17. Candide by Voltaire
  18. The Canterbury Tales by Geoffrey Chaucer
  19. Casino Royale by Ian Fleming
  20. Catch-22 by Joseph Heller
  21. The Catcher in the Rye by J.D. Salinger
  22. Charlotte’s Web by E.B. White
  23. Cloud Atlas by David Mitchell
  24. The Complete Poems of Emily Dickinson
  25. The Complete Stories of Edgar Allan Poe
  26. The Complete Stories of Flannery O’Connor 
  27. The Corrections by Jonathan Franzen
  28. Crime & Punishment by Fyodor Dostoevsky
  29. The Da Vinci Code by Dan Brown
  30. Death of a Salesman by Arthur Miller
  31. Don Quixote by Miguel de Cervantes
  32. Dream of Red Chamber by Cao Xueqin
  33. Dune by Frank Herbert
  34. Everything is Illuminated by Jonathan Safran Foer
  35. Fahrenheit 451 by Ray Bradbury
  36. The Fault in Our Stars by John Green
  37. Faust by Goethe
  38. Frankenstein by Mary Shelley
  39. Game of Thrones by George RR Martin
  40. The Golden Bowl by Henry James
  41. The Golden Notebook by Doris Lessing
  42. Gone Girl by Gillian Flynn
  43. The Gospels
  44. The Grapes of Wrath by John Steinbeck
  45. Great Expectations by Charles Dickens
  46. The Great Gatsby by F. Scott Fitzgerald
  47. Hamlet by William Shakespeare
  48. The Handmaid’s Tale by Margaret Atwood
  49. Harry Potter & The Sorceror’s Stone by J.K. Rowling
  50. Heart of Darkness by Joseph Conrad
  51. The Help by Kathryn Stockett
  52. The Hitchhiker’s Guide to the Galaxy by Douglas Adams
  53. The Hobbit by J.R.R. Tolkien
  54. House Made of Dawn by N. Scott Momaday
  55. Howl by Allen Ginsberg
  56. The Hunger Games by Suzanne Collins
  57. if on a winter’s night a traveler by Italo Calvino
  58. The Iliad by Homer
  59. The Inferno by Dante
  60. Infinite Jest by David Foster Wallace
  61. Invisible Man by Ralph Ellison
  62. Leaves of Grass by Walt Whitman
  63. The Life of Pi by Yann Martel
  64. The Lion, the Witch, and The Wardrobe by C.S. Lewis
  65. The Little Prince by Antoine  de Saint-Exepury
  66. Lolita by Vladimir Nabokov
  67. Love in the Time of Cholera by Gabriel Garcia Marquez
  68. Madame Bovary by Gustave Flaubert
  69. Midnight’s Children by Salman Rushdie
  70. Moby-Dick by Herman Melville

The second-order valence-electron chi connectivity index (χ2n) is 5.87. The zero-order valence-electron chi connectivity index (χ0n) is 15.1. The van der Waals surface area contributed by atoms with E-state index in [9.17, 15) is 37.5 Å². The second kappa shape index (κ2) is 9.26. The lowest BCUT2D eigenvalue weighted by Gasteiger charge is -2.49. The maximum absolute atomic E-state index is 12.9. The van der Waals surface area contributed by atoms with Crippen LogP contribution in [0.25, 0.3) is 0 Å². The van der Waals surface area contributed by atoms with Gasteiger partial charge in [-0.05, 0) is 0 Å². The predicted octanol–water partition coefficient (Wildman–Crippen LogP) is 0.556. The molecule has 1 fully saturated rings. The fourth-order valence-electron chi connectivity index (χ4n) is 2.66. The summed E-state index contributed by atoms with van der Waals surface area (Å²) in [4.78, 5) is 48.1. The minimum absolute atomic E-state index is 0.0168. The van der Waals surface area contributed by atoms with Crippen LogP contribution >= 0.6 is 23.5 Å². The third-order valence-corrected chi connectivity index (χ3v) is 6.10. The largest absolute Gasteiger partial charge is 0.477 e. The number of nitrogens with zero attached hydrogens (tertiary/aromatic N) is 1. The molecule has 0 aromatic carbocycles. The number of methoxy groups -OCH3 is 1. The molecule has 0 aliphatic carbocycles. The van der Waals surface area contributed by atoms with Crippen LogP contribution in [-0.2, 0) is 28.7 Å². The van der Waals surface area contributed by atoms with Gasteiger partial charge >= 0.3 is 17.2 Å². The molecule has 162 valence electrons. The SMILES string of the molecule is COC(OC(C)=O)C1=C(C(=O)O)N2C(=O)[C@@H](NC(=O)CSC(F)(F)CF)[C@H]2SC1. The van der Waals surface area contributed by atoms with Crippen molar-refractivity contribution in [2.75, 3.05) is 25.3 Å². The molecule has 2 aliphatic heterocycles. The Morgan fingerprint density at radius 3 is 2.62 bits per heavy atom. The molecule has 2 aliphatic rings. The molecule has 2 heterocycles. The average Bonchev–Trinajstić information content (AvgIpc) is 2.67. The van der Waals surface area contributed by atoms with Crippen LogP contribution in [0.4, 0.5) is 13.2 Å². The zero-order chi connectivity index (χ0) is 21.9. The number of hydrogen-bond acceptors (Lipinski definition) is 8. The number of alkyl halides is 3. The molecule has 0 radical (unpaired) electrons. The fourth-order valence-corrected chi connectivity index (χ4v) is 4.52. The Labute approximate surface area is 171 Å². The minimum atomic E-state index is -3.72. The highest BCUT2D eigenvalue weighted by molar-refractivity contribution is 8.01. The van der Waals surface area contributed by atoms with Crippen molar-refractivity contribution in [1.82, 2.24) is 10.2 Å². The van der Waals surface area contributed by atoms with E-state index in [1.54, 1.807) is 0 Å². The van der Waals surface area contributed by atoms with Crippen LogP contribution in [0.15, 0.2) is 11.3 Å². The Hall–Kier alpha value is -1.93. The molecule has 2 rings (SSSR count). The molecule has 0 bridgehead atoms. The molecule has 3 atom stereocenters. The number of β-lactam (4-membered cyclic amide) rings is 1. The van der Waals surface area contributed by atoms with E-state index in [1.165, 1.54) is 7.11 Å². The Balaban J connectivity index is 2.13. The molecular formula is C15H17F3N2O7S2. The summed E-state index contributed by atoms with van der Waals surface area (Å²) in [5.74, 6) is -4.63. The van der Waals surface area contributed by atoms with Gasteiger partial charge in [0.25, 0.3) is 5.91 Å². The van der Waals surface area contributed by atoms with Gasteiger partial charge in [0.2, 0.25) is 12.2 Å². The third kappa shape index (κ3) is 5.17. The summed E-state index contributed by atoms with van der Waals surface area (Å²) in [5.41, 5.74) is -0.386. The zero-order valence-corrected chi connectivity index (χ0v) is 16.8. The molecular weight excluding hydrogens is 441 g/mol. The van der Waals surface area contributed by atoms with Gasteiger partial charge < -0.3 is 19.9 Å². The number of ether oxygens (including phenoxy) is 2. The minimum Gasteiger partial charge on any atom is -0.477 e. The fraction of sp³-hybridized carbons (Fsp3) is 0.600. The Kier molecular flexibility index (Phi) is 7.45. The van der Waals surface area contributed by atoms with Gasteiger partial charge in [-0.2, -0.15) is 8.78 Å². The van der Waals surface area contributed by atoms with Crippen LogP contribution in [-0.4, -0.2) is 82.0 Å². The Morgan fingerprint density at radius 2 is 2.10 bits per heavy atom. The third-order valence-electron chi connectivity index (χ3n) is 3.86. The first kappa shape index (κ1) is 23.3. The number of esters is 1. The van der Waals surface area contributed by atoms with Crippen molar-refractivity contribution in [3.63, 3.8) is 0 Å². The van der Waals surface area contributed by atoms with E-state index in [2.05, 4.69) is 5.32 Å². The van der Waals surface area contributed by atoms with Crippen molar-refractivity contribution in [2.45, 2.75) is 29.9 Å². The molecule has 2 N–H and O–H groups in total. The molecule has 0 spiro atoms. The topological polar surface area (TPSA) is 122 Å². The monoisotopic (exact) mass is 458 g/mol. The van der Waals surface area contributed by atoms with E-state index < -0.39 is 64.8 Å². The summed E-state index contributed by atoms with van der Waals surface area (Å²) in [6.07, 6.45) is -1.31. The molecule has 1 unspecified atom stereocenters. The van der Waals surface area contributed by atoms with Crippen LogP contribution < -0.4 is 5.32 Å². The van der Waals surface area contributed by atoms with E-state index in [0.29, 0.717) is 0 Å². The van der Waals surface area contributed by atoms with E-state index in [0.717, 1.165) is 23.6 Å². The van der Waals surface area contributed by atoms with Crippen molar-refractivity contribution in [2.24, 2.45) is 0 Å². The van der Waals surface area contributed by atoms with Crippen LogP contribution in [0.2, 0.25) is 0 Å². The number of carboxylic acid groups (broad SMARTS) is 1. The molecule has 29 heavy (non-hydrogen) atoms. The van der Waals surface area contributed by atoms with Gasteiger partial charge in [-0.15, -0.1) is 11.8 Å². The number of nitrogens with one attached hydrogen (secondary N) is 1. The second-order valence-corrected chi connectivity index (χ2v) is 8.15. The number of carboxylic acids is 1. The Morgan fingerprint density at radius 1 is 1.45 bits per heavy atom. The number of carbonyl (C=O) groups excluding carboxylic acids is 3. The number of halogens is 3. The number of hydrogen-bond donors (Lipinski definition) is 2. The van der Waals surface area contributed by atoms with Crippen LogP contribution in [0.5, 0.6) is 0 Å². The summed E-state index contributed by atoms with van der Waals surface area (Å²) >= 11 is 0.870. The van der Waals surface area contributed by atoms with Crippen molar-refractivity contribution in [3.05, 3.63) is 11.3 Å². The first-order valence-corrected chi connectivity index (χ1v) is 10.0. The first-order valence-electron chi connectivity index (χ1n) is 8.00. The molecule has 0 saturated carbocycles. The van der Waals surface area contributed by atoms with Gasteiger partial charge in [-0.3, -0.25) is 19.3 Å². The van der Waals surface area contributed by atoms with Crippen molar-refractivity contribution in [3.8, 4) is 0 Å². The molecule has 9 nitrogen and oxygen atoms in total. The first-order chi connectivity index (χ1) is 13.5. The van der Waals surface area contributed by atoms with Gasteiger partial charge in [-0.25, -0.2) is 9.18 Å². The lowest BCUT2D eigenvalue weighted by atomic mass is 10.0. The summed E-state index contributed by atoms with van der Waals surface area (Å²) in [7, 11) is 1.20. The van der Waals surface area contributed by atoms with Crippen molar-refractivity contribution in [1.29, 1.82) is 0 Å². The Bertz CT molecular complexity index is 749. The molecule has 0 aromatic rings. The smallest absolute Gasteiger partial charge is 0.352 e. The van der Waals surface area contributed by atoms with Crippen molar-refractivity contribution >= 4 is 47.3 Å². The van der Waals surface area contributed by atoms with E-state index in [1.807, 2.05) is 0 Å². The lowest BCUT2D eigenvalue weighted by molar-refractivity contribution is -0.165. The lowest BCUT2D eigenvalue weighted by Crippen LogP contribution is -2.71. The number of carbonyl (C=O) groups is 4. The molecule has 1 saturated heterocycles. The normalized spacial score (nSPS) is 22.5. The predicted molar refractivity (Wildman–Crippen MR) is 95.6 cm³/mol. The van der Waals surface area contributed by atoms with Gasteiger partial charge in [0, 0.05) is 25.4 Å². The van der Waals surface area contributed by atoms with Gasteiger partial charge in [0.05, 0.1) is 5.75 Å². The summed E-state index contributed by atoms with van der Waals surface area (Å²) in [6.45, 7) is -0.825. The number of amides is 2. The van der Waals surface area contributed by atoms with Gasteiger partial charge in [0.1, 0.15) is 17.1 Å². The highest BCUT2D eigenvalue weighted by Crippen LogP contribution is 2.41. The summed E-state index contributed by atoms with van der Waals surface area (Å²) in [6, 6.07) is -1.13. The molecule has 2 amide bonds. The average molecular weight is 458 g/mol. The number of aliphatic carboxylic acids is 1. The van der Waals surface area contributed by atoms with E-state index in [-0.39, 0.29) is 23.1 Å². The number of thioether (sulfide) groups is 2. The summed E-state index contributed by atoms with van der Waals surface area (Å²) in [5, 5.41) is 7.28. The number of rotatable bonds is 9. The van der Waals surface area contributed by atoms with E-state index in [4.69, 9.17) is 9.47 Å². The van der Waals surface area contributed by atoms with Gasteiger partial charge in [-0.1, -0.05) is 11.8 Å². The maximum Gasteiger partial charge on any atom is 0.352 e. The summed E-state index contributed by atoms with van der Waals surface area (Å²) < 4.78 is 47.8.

71. Mrs. Dalloway by Virginia Woolf
  72. Murder on the Orient Express by Agatha Christie
  73. The Odyssey by Homer
  74. Oedipus, King by Sophocles
  75. On the Road by Jack Kerouac
  76. A Passage to India by E.M. Forster
  77. The Pentateuch
  78. Pride & Prejudice by Jane Austen
  79. Rabbit, Run by John Updike
  80. The Road by Cormac McCarthy
  81. Romeo & Juliet by William Shakespeare
  82. The Scarlet Letter by Nathaniel Hawthorne
  83. Slaughterhouse-5 by Kurt Vonnegut
  84. The Sound and The Fury by William Faulkner
  85. The Stand by Stephen King
  86. The Sun Also Rises by Ernest Hemingway
  87. Swann’s Way by Marcel Proust
  88. Their Eyes Were Watching God by Zora Neale Hurston
  89. Things Fall Apart by Chinua Achebe
  90. The Things They Carried by Tim O’Brien
  91. To Kill a Mockingbird by Harper Lee
  92. Ulysses by James Joyce
  93. The Unbearable Lightness of Being by Milan Kundera
  94. A Visit from the Goon Squad by Jennifer Egan
  95. Waiting for the Barbarians by J.M. Coetzee
  96. Watchmen by Alan Moore
  97. The Wind-Up Bird Chronicle by Haruki Murakami
  98. Wuthering Heights by Emily Bronte
  99. 1984 by George Orwell
  100. 50 Shades of Grey by E.L. James
Results
Read: 26
Own, un-read: 14
Want to read: 21
Not-interested: 39

These were not the results I was expecting.  I'm going to be honest and say there are definitely 39 books on this list I have no interest in reading right now.  I may change my mind in the future and say to myself, what was I thinking, I absolutely have to read 50 Shades of Grey (for example), but not now.  I want to mention, after just quickly reading through the list, there seems to be an okay amount of women on the list, and a few minorities.  Could there be more?  Maybe, maybe not.  Culture was taken into account when creating this list, that means including who is on his best-sellers list and what authors have impacted the world around the list's creator.

I'm certain my list would be different.  If I made a list like this, there would likely be a lot more Canadians on the list, Alice Munro, Michael Ondaatje and Douglas Coupland.  Again, that's culture.  (I have to say that I love that Their Eyes Were Watching God is on this list.  It's an amazing story.)  There are a lot of American authors on the list, great ones like Faulkner and Hemingway, both of whom I've read, just not the books on the list.  If this list were made in England, Australia, Japan or India, I'm sure it would be different too.  Though there would definitely be some cross-over.  Maybe I'm being too analytical.  Maybe not analytical enough.

Do you think you are well-read?  What books would be on your list?



Tuesday, June 11, 2013

Time to Lounge In The Sun! Top Ten Beach Reads


It seems like every year just as the beach season starts, The Broke and The Bookish want to know, what are your Top Ten Beach Reads.  This will in fact be my third "beach read" list.  This year the topic also specifically asks how YOU define a beach read.